If I do not avenge the death of my kinsmen, I shall not be worthy of the name of man and ought to be called a weak woman.
And immediately he put out the lights and split Sicharius' head with his blade. Sicharius uttered in the last moment of his life a little cry, fell down, and was dead. The servants that had come with him escaped. Chramnesindus stripped the garments from the dead body and hung it on a picket of three fence; then he mounted his horse and hastened to the king...
I imagine that the first impression this passage makes on a reader is that here an occurrence sufficiently confused in itself is very obscurely narrated. Even if one is not put off by the irregular orthography and inflections, one will still have some difficulty in getting a really clear idea of the facts involved. "At that time grave civil disturbances broke out among the inhabitants of Tours. For ..." The cause of the disturbances should now follow; but what follows-dependent on nam—is some account of earlier events; in a village where many people had gathered to celebrate Christmas, the village priest sent out a servant to invite some of them to come and drink with him. But that is certainly not the cause of the disturbances at Tours.
We are reminded of the narrative method which is frequent in spoken conversation, especially among uneducated or hasty or careless speakers. Something like: "Last night I was late getting away from the office. Because Smith had come to see the boss, and they were inside talking about the X business. And just before five, the boss comes and says: 'Say, Jones, couldn't you get these things itemized in a hurry, so we can give Mr. Smith all the material right now?" And so on. Neither the priest's invitation nor Smith's presence in the boss's office represents the immediate cause for the outbreak of disturbances or Jones's being late leaving the office; they represent merely the first part of a complex of facts which the speaker is unable to organize syntactically.
He intends now to state the cause of the result anticipated in the first independent sentence, but the amount of data requisite for the purpose confuses him. He has neither the energy to dispose all of it in a single construction through the aid of a system of dependent clauses, nor the foresight to recognize the difficulty and get around it by a synoptic introductory statement, as for instance, "It happened like this." As it stands, the nam is neither exact nor justified-precisely as in the similarly conceived sentence which comes later: nam Sicharius cum post interfectionem, etc., for there again the value of nam is not that it introduces the cause of the renewed outbreak of disturbances, it only brings in the first part of a complex of facts. And in both cases the impression of disorder is considerably increased by a change in the grammatical subject. In both cases the sentence starts out with Sicharius as the subject (both times Gregory evidently thinks of him as the chief character), and in both cases he is later forced to insert the subject of that portion of the complex of facts which represents all that he is capable of getting into a single construction.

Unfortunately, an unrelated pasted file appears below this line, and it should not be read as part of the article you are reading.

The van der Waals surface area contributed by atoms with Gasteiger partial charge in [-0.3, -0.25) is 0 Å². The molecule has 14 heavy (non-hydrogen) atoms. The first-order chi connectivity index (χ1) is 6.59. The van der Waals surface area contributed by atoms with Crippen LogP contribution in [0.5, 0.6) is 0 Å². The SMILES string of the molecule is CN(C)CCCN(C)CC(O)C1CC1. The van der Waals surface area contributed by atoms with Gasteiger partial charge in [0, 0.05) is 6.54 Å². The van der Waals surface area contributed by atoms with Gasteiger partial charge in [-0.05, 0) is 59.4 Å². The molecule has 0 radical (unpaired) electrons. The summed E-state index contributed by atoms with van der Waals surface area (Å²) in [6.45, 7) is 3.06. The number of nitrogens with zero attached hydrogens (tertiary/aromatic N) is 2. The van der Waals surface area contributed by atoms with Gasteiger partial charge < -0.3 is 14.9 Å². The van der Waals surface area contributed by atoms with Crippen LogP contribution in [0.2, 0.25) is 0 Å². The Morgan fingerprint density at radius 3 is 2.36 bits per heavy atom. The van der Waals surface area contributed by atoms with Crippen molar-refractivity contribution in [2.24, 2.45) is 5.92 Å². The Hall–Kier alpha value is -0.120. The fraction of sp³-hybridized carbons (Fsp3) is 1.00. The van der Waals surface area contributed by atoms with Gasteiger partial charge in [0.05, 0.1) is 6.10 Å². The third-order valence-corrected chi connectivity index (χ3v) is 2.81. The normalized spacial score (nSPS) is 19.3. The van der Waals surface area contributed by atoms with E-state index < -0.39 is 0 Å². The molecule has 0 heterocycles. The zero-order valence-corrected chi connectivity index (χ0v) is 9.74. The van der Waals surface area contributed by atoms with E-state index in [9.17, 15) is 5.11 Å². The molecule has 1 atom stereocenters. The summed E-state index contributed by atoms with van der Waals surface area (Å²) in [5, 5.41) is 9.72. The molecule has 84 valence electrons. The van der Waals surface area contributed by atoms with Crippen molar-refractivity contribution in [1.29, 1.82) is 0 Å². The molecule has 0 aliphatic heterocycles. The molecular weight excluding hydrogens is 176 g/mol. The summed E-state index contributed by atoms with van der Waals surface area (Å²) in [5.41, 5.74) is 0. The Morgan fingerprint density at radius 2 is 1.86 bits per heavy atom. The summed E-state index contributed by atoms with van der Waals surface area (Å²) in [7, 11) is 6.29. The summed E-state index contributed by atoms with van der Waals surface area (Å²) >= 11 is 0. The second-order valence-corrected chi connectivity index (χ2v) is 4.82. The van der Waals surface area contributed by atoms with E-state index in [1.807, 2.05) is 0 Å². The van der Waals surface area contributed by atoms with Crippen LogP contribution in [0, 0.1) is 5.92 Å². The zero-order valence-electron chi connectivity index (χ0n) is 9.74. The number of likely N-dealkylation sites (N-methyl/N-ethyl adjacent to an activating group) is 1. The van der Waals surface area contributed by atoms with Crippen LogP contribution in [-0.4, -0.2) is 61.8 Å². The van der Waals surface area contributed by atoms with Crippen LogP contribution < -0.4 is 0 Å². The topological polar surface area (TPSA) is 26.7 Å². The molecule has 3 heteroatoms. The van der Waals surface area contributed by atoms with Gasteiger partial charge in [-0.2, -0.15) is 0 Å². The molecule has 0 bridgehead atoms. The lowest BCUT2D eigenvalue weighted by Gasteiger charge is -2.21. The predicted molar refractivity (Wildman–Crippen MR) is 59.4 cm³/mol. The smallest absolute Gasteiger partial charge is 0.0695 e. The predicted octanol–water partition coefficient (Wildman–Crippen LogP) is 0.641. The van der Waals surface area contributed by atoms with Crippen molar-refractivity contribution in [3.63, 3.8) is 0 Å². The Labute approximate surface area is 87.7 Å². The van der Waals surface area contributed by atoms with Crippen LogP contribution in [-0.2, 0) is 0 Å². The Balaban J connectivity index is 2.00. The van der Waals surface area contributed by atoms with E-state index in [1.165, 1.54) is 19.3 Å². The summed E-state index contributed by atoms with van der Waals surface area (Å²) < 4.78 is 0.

As a result, the sentences turn out to be grammatical monsters.
True enough, the commentators (Bonnet; and Löfsted in his commentary on the Peregrinatio Aetheriae) have informed us that nam in Vulgar Latin, like many of the once extremely clear and precise connectives of Latin, has lost its original value, that it is no longer causal but merely indicates a colorless continuation or transition. But this state of affairs has by no means been reached in our two passages from Gregory. On the contrary, Gregory still senses the causal value; he employs it, but in a confused and imprecise manner. It may be that such instances can show us how nam came to be weakened as a causal particle by being so often used laxly—here the weakening process is still going on, it is not yet complete.
It is remarkable that such procedures, which would seem to occur at all times in the spoken language, here make their way into the literary language of a man like Gregory of Tours, the scion of a high ranking family and a noteworthy character in his time and his country.
Let us proceed. The servant presenting the invitation is killed "by one of those who were invited." Why? We are not told. That the killer must have been Austrighiselus or one of his group, we can only infer from what follows, for Sicharius wants to take revenge on him for the deed; but it is not stated. Further, the abrupt introduction of the various buildings—the church, the priest's house and the words inter clericos ereptus give only a very confused notion of the events. We miss the aid of clarifying connectives.
In exchange, other things seem exaggeratedly detailed. Why does not Gregory say simply: one of the guests killed the servant? He says: ... extracto gladio, eum ferire non metuit. Qui statim cecidit et mortuos est. What a detailed treatment of an incident which, after all, is important only through its consequences! To motivate it would seem to have been more important than to tell us that the servant fell before he died! In the very next sentence, he is afraid that the reader may already have lost the connection, for he considers it necessary to add, quod scilicet puer eius fuerit interfectus—which only a reader of very limited capacity can have so soon forgotten!